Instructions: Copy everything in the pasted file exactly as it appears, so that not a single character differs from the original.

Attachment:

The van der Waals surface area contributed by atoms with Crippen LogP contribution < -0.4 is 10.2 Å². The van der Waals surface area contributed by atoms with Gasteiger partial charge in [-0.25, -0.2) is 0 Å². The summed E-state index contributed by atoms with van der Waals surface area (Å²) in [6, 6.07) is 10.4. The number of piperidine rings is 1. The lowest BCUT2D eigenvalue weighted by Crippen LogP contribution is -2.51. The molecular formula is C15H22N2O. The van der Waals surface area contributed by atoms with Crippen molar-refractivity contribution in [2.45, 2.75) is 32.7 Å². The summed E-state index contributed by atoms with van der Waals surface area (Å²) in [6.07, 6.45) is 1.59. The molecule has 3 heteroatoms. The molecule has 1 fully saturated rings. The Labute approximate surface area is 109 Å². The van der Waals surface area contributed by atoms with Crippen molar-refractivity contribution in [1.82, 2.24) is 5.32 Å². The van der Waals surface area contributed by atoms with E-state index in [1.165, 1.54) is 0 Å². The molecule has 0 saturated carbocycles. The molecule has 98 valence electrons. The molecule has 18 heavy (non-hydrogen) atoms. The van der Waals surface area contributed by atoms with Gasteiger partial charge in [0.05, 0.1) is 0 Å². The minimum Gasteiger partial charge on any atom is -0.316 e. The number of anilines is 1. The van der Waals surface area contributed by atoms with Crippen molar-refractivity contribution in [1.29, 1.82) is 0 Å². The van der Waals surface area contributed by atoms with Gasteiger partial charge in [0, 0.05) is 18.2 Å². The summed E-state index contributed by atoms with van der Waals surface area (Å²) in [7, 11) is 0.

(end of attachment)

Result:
The van der Waals surface area contributed by atoms with Crippen LogP contribution < -0.4 is 10.2 Å². The van der Waals surface area contributed by atoms with Gasteiger partial charge in [-0.25, -0.2) is 0 Å². The summed E-state index contributed by atoms with van der Waals surface area (Å²) in [6, 6.07) is 10.4. The number of piperidine rings is 1. The lowest BCUT2D eigenvalue weighted by Crippen LogP contribution is -2.51. The molecular formula is C15H22N2O. The van der Waals surface area contributed by atoms with Crippen molar-refractivity contribution in [2.45, 2.75) is 32.7 Å². The summed E-state index contributed by atoms with van der Waals surface area (Å²) in [6.07, 6.45) is 1.59. The molecule has 3 heteroatoms. The molecule has 1 fully saturated rings. The Labute approximate surface area is 109 Å². The van der Waals surface area contributed by atoms with Crippen molar-refractivity contribution in [1.82, 2.24) is 5.32 Å². The van der Waals surface area contributed by atoms with E-state index in [1.165, 1.54) is 0 Å². The molecule has 0 saturated carbocycles. The molecule has 98 valence electrons. The molecule has 18 heavy (non-hydrogen) atoms. The van der Waals surface area contributed by atoms with Gasteiger partial charge in [0.05, 0.1) is 0 Å². The minimum Gasteiger partial charge on any atom is -0.316 e. The number of anilines is 1. The van der Waals surface area contributed by atoms with Crippen molar-refractivity contribution in [1.29, 1.82) is 0 Å². The van der Waals surface area contributed by atoms with Gasteiger partial charge in [0, 0.05) is 18.2 Å². The summed E-state index contributed by atoms with van der Waals surface area (Å²) in [7, 11) is 0.